Finally: A Good-Looking Android Phone Without The Bloatware

This Android phone is made by Essential, a company you've probably never heard of. And it looks really, really nice.

This is the Essential Phone, a new logo-less Android device. It's the first phone made by Essential, a company you've probably never heard of.

Andy Rubin, the man who invented Android, is one of the key figures behind the new phone.

What's most exciting about the Essential Phone is that it runs a very "pure" version of Android, without a ton of extra, unnecessary apps (also known as "bloatware").

That, on top of the fact that Essential is a beautiful, high-end phone.

One unfortunate side effect of using strong materials is that it makes the phone feel...hefty.

For small-handed folks, the size is manageable-ish with one hand.

One weird quirk with this phone is that it has a notch on the top of the screen for the front-facing camera.

The real star of the show is the phone's 360 camera accessory.

Being able to capture 360º photos right from the phone felt novel and fun.

The main problem? Because it's an all-around capture, you have to be in every. single. photo.

Nicole Nguyen / BuzzFeed News

Hi, here's me opening my window shade.

And because you have to press the shutter with your thumb, a warped version of your hand shows up in the frame.

Nicole Nguyen / BuzzFeed News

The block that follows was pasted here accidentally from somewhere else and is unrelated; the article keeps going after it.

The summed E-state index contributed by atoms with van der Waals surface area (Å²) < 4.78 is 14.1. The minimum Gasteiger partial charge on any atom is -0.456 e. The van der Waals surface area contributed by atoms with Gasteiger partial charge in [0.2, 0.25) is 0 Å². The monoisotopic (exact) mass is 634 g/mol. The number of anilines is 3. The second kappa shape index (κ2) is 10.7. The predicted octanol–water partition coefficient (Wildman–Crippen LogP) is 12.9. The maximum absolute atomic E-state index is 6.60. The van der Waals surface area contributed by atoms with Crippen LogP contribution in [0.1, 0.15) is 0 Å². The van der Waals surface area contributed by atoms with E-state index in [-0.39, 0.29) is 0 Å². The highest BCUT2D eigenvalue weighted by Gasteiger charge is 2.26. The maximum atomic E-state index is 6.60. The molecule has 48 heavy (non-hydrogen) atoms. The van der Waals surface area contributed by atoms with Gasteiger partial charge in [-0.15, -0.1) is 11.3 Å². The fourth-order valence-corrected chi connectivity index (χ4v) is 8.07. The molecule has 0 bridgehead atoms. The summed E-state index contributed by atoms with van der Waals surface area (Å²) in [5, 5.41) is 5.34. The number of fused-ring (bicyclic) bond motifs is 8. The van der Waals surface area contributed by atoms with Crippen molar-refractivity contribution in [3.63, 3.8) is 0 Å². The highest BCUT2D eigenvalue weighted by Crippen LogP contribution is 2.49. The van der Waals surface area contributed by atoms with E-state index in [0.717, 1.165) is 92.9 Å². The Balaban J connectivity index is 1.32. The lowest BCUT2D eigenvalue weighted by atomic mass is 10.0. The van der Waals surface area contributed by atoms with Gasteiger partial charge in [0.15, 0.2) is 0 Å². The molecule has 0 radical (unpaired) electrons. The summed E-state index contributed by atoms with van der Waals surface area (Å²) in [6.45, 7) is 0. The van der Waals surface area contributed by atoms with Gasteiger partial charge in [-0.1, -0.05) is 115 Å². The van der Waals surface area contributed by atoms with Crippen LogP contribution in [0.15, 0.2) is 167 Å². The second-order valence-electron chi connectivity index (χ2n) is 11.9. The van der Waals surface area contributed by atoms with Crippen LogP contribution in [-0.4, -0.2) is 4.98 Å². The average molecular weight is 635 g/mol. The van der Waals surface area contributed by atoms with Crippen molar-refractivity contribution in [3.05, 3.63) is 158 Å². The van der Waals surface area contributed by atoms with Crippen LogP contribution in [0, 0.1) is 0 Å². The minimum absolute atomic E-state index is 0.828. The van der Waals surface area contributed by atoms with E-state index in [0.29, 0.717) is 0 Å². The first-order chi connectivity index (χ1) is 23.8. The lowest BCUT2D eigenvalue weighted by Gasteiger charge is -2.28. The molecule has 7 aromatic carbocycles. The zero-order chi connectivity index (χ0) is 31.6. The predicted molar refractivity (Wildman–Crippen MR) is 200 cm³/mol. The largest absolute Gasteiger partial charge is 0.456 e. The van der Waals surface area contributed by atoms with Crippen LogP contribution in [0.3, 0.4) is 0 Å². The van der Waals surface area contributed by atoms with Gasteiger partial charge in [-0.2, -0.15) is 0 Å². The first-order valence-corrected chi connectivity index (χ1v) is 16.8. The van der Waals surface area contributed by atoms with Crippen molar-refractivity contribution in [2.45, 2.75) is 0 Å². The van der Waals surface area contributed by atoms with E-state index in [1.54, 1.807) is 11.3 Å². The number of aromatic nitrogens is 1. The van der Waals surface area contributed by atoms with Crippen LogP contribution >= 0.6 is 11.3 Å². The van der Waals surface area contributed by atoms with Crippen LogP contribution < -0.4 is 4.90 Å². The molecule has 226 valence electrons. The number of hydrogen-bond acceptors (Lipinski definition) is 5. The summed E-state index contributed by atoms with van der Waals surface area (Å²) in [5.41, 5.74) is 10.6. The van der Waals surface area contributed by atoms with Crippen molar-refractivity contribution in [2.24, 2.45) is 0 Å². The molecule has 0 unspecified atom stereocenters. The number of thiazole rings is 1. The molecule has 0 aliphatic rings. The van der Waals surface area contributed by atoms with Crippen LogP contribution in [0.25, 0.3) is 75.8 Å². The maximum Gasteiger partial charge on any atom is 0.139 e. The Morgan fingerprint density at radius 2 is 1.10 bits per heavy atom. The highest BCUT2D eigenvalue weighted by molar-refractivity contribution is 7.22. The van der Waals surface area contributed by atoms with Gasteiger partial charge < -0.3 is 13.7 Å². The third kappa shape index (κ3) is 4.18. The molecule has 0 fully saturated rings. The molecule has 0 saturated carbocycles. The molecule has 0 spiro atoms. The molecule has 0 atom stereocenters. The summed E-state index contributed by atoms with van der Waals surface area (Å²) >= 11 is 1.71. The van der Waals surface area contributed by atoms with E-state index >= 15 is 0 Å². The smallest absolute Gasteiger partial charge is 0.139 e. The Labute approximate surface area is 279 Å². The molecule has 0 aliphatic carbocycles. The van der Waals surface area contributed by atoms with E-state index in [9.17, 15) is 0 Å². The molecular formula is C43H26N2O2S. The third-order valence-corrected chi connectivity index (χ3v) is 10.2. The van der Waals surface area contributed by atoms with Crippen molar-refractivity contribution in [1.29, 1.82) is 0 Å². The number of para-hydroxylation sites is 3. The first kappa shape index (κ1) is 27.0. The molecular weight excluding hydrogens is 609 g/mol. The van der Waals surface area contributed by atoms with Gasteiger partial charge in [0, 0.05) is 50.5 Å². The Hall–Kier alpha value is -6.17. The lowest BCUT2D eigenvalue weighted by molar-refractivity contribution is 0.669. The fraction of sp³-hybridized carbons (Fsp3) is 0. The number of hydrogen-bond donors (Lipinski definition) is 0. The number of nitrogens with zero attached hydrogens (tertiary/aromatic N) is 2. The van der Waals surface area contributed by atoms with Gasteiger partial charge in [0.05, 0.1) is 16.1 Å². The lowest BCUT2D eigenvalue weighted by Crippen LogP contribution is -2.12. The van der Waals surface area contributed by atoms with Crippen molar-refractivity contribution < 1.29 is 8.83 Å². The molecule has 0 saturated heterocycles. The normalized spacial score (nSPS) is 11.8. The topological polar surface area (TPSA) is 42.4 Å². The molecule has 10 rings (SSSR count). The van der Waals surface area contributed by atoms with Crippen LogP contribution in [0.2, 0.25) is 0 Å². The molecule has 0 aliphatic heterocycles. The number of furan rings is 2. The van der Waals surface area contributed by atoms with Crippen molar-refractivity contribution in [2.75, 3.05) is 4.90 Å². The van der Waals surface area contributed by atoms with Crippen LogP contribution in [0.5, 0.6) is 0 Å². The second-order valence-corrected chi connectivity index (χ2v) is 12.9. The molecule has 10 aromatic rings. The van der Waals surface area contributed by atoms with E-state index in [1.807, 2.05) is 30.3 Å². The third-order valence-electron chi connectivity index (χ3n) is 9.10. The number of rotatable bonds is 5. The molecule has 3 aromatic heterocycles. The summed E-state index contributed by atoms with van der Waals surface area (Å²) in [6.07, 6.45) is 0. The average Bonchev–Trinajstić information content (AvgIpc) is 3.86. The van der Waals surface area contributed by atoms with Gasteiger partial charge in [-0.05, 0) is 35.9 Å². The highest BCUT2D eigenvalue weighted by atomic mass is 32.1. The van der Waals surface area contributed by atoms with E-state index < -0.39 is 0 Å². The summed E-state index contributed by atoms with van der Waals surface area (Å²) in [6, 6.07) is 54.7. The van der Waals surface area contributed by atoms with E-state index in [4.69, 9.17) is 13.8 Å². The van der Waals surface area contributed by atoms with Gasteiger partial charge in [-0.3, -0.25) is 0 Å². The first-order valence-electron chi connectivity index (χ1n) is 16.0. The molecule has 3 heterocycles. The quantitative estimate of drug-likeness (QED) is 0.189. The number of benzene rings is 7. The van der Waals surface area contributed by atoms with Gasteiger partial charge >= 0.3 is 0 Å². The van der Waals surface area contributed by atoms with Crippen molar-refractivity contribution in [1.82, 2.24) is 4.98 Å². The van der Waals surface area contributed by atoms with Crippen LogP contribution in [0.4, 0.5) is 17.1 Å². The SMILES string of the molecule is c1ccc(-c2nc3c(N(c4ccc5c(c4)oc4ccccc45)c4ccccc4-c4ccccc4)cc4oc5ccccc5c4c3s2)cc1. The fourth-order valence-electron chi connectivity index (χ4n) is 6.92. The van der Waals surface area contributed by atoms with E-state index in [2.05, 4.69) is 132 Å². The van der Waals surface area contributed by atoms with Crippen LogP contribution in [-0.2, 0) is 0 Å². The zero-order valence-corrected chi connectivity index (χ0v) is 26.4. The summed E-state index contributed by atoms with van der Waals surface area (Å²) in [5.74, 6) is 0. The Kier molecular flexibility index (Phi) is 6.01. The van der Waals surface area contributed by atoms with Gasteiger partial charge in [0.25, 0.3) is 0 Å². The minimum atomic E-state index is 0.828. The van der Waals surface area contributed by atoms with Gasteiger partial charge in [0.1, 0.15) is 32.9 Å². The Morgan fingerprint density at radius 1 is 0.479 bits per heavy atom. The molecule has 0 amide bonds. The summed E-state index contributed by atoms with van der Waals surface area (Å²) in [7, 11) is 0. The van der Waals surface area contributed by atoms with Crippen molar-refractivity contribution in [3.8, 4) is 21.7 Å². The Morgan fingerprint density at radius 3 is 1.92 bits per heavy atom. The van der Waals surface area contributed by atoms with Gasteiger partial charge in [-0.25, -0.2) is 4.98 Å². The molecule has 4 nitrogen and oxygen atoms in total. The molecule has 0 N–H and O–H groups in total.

If you look closely, you can see the photo sphere's stitching.

It's probably best for epic, vast landscapes and large group selfies.

Nicole Nguyen / BuzzFeed News
Nicole Nguyen / BuzzFeed News

The phone's built-in camera is decent, too.

iPhone 7 on the left, Essential on the right

iPhone 7 on the left, Essential on the right

Here's where the phone falls short.

I really hated the vibration on this phone. The vibration motor was so jarring that I had to turn haptic feedback off for typing and system notifications.

Unlike other flagship phones (namely Samsung's Galaxy S8 and the iPhone 7), the Essential phone isn't waterproof, which, for clumsy folks like myself, feels, er, essential.

There's no headphone jack. The phone does come with a USB-C to headphone jack adapter, however. I am a Bluetooth-believer and personally don't take issue with this, but many do.

And it's probably not being sold through your carrier. Sprint is Essential's exclusive US carrier and is offering 50% off its leasing plan ($14.58 for 18-months). Those on other cell providers will need to pay $699 for the unlocked version, and $749 for the version with the 360º camera.

One thing to keep in mind: This is the company's first product — and the next generation is bound to make up for this debut phone's flaws.

After a very brief review period, I'm impressed. It's a great choice for those looking for Samsung/Google/HTC/LG/Apple alternatives, and for Android purists.

But it *is* Essential's first effort. While the hardware feels quite polished, the software, at times, didn't. During testing, for example, the camera app crashed multiple times (though Essential did push an update the night before publication that apparently addresses the issue). Tech-savvy early adopters who already have plenty of backup phones in case this one fails should go for it — but everyone else may want to wait for v2 before making the plunge.